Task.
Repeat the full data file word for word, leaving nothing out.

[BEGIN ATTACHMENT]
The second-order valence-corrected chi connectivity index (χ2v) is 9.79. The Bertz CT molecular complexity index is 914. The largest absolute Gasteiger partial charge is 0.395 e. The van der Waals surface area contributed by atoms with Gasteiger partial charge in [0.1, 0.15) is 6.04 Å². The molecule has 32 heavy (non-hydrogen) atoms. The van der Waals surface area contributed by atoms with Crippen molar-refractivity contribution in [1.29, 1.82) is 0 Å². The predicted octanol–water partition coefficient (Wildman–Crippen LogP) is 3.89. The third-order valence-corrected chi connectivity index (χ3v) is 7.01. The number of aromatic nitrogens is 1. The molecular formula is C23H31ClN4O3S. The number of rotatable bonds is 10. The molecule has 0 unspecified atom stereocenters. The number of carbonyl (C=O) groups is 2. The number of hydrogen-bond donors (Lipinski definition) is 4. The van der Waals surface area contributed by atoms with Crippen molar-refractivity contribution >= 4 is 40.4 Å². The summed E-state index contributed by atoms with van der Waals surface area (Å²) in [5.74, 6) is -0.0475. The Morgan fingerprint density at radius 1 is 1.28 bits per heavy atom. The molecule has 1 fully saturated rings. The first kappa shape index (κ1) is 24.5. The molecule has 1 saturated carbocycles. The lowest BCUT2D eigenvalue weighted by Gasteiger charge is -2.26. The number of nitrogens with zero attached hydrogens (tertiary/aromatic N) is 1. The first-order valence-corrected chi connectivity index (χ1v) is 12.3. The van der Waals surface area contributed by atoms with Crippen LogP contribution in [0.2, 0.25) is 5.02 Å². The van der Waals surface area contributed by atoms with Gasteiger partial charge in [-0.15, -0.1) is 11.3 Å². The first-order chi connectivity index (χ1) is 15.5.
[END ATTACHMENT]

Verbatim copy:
The second-order valence-corrected chi connectivity index (χ2v) is 9.79. The Bertz CT molecular complexity index is 914. The largest absolute Gasteiger partial charge is 0.395 e. The van der Waals surface area contributed by atoms with Gasteiger partial charge in [0.1, 0.15) is 6.04 Å². The molecule has 32 heavy (non-hydrogen) atoms. The van der Waals surface area contributed by atoms with Crippen molar-refractivity contribution in [1.29, 1.82) is 0 Å². The predicted octanol–water partition coefficient (Wildman–Crippen LogP) is 3.89. The third-order valence-corrected chi connectivity index (χ3v) is 7.01. The number of aromatic nitrogens is 1. The molecular formula is C23H31ClN4O3S. The number of rotatable bonds is 10. The molecule has 0 unspecified atom stereocenters. The number of carbonyl (C=O) groups is 2. The number of hydrogen-bond donors (Lipinski definition) is 4. The van der Waals surface area contributed by atoms with Crippen molar-refractivity contribution >= 4 is 40.4 Å². The summed E-state index contributed by atoms with van der Waals surface area (Å²) in [5.74, 6) is -0.0475. The Morgan fingerprint density at radius 1 is 1.28 bits per heavy atom. The molecule has 1 fully saturated rings. The first kappa shape index (κ1) is 24.5. The molecule has 1 saturated carbocycles. The lowest BCUT2D eigenvalue weighted by Gasteiger charge is -2.26. The number of nitrogens with zero attached hydrogens (tertiary/aromatic N) is 1. The first-order valence-corrected chi connectivity index (χ1v) is 12.3. The van der Waals surface area contributed by atoms with Crippen LogP contribution in [0.2, 0.25) is 5.02 Å². The van der Waals surface area contributed by atoms with Gasteiger partial charge in [-0.15, -0.1) is 11.3 Å². The first-order chi connectivity index (χ1) is 15.5.